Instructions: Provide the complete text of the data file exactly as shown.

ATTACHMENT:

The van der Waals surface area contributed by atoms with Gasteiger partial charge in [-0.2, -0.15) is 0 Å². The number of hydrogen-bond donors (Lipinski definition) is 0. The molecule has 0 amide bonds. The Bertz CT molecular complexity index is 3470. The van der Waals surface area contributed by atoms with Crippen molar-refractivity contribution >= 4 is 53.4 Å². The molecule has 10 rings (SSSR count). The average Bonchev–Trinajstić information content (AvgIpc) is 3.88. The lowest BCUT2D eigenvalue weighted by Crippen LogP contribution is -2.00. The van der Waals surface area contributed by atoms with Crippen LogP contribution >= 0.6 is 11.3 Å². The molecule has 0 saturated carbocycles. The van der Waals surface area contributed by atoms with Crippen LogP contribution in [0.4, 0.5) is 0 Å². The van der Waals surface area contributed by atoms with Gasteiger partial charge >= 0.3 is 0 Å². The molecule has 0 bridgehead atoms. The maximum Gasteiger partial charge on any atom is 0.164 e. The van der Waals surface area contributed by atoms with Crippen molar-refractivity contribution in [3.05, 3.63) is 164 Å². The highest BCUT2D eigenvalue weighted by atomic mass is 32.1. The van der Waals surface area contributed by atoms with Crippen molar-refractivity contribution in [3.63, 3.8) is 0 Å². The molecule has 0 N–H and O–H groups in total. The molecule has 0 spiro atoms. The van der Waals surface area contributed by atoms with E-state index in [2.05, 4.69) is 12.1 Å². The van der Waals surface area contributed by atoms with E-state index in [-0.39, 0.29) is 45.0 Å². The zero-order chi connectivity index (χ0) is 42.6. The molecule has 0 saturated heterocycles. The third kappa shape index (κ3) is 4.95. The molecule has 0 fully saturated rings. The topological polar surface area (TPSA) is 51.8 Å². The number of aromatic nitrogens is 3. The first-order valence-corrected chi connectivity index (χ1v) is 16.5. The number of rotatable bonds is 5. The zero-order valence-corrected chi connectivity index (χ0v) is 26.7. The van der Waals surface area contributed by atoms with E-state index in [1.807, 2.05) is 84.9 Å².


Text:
The van der Waals surface area contributed by atoms with Gasteiger partial charge in [-0.2, -0.15) is 0 Å². The number of hydrogen-bond donors (Lipinski definition) is 0. The molecule has 0 amide bonds. The Bertz CT molecular complexity index is 3470. The van der Waals surface area contributed by atoms with Crippen molar-refractivity contribution >= 4 is 53.4 Å². The molecule has 10 rings (SSSR count). The average Bonchev–Trinajstić information content (AvgIpc) is 3.88. The lowest BCUT2D eigenvalue weighted by Crippen LogP contribution is -2.00. The van der Waals surface area contributed by atoms with Crippen LogP contribution >= 0.6 is 11.3 Å². The molecule has 0 saturated carbocycles. The van der Waals surface area contributed by atoms with Crippen LogP contribution in [0.4, 0.5) is 0 Å². The van der Waals surface area contributed by atoms with Gasteiger partial charge >= 0.3 is 0 Å². The molecule has 0 bridgehead atoms. The maximum Gasteiger partial charge on any atom is 0.164 e. The van der Waals surface area contributed by atoms with Crippen molar-refractivity contribution in [3.05, 3.63) is 164 Å². The highest BCUT2D eigenvalue weighted by atomic mass is 32.1. The van der Waals surface area contributed by atoms with Crippen molar-refractivity contribution in [3.63, 3.8) is 0 Å². The molecule has 0 N–H and O–H groups in total. The molecule has 0 spiro atoms. The van der Waals surface area contributed by atoms with E-state index in [2.05, 4.69) is 12.1 Å². The van der Waals surface area contributed by atoms with E-state index in [-0.39, 0.29) is 45.0 Å². The zero-order chi connectivity index (χ0) is 42.6. The molecule has 0 saturated heterocycles. The third kappa shape index (κ3) is 4.95. The molecule has 0 fully saturated rings. The topological polar surface area (TPSA) is 51.8 Å². The number of aromatic nitrogens is 3. The first-order valence-corrected chi connectivity index (χ1v) is 16.5. The number of rotatable bonds is 5. The zero-order valence-corrected chi connectivity index (χ0v) is 26.7. The van der Waals surface area contributed by atoms with E-state index in [1.807, 2.05) is 84.9 Å².